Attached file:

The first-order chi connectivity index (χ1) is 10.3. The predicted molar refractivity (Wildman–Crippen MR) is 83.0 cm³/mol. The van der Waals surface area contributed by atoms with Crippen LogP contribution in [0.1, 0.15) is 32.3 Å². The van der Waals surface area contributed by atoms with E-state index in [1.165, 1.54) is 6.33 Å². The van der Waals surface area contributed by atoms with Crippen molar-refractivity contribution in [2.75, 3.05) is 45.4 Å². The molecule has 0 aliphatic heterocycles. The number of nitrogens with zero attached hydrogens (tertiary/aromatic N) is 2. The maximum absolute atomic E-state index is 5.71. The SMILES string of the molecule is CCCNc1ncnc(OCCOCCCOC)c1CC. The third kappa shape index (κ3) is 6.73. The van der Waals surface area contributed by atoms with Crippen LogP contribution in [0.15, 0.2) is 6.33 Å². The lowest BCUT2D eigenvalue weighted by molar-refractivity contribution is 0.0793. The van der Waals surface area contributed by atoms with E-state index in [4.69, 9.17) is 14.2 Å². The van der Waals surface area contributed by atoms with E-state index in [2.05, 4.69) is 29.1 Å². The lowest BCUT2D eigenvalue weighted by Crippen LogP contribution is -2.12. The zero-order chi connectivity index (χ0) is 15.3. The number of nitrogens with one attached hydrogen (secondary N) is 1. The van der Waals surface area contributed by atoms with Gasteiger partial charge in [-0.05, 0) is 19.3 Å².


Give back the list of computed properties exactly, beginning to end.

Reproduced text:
The first-order chi connectivity index (χ1) is 10.3. The predicted molar refractivity (Wildman–Crippen MR) is 83.0 cm³/mol. The van der Waals surface area contributed by atoms with Crippen LogP contribution in [0.1, 0.15) is 32.3 Å². The van der Waals surface area contributed by atoms with E-state index in [1.165, 1.54) is 6.33 Å². The van der Waals surface area contributed by atoms with Crippen molar-refractivity contribution in [2.75, 3.05) is 45.4 Å². The molecule has 0 aliphatic heterocycles. The number of nitrogens with zero attached hydrogens (tertiary/aromatic N) is 2. The maximum absolute atomic E-state index is 5.71. The SMILES string of the molecule is CCCNc1ncnc(OCCOCCCOC)c1CC. The third kappa shape index (κ3) is 6.73. The van der Waals surface area contributed by atoms with Crippen LogP contribution in [0.15, 0.2) is 6.33 Å². The lowest BCUT2D eigenvalue weighted by molar-refractivity contribution is 0.0793. The van der Waals surface area contributed by atoms with E-state index in [4.69, 9.17) is 14.2 Å². The van der Waals surface area contributed by atoms with E-state index in [2.05, 4.69) is 29.1 Å². The lowest BCUT2D eigenvalue weighted by Crippen LogP contribution is -2.12. The zero-order chi connectivity index (χ0) is 15.3. The number of nitrogens with one attached hydrogen (secondary N) is 1. The van der Waals surface area contributed by atoms with Gasteiger partial charge in [-0.05, 0) is 19.3 Å².